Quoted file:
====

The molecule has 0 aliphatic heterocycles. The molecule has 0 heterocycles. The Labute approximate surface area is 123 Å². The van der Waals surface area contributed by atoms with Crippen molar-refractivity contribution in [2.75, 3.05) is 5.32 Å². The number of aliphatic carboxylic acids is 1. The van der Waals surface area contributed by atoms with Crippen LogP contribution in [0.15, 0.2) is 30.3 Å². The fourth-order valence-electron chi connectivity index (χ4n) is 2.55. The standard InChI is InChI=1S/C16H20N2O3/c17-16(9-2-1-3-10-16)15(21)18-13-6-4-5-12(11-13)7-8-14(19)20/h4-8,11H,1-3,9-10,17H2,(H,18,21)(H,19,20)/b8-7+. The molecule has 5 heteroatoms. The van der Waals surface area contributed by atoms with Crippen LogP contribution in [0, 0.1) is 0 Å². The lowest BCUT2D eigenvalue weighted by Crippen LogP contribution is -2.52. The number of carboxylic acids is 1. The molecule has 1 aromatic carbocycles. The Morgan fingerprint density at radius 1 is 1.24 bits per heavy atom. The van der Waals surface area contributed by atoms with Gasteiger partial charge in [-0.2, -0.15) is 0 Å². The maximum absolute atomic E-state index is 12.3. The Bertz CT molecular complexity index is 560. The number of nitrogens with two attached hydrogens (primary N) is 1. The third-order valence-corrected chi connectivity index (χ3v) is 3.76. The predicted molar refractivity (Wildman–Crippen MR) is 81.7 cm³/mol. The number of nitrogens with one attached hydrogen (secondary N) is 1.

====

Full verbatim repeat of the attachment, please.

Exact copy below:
The molecule has 0 aliphatic heterocycles. The molecule has 0 heterocycles. The Labute approximate surface area is 123 Å². The van der Waals surface area contributed by atoms with Crippen molar-refractivity contribution in [2.75, 3.05) is 5.32 Å². The number of aliphatic carboxylic acids is 1. The van der Waals surface area contributed by atoms with Crippen LogP contribution in [0.15, 0.2) is 30.3 Å². The fourth-order valence-electron chi connectivity index (χ4n) is 2.55. The standard InChI is InChI=1S/C16H20N2O3/c17-16(9-2-1-3-10-16)15(21)18-13-6-4-5-12(11-13)7-8-14(19)20/h4-8,11H,1-3,9-10,17H2,(H,18,21)(H,19,20)/b8-7+. The molecule has 5 heteroatoms. The van der Waals surface area contributed by atoms with Crippen LogP contribution in [0, 0.1) is 0 Å². The lowest BCUT2D eigenvalue weighted by Crippen LogP contribution is -2.52. The number of carboxylic acids is 1. The molecule has 1 aromatic carbocycles. The Morgan fingerprint density at radius 1 is 1.24 bits per heavy atom. The van der Waals surface area contributed by atoms with Gasteiger partial charge in [-0.2, -0.15) is 0 Å². The maximum absolute atomic E-state index is 12.3. The Bertz CT molecular complexity index is 560. The number of nitrogens with two attached hydrogens (primary N) is 1. The third-order valence-corrected chi connectivity index (χ3v) is 3.76. The predicted molar refractivity (Wildman–Crippen MR) is 81.7 cm³/mol. The number of nitrogens with one attached hydrogen (secondary N) is 1.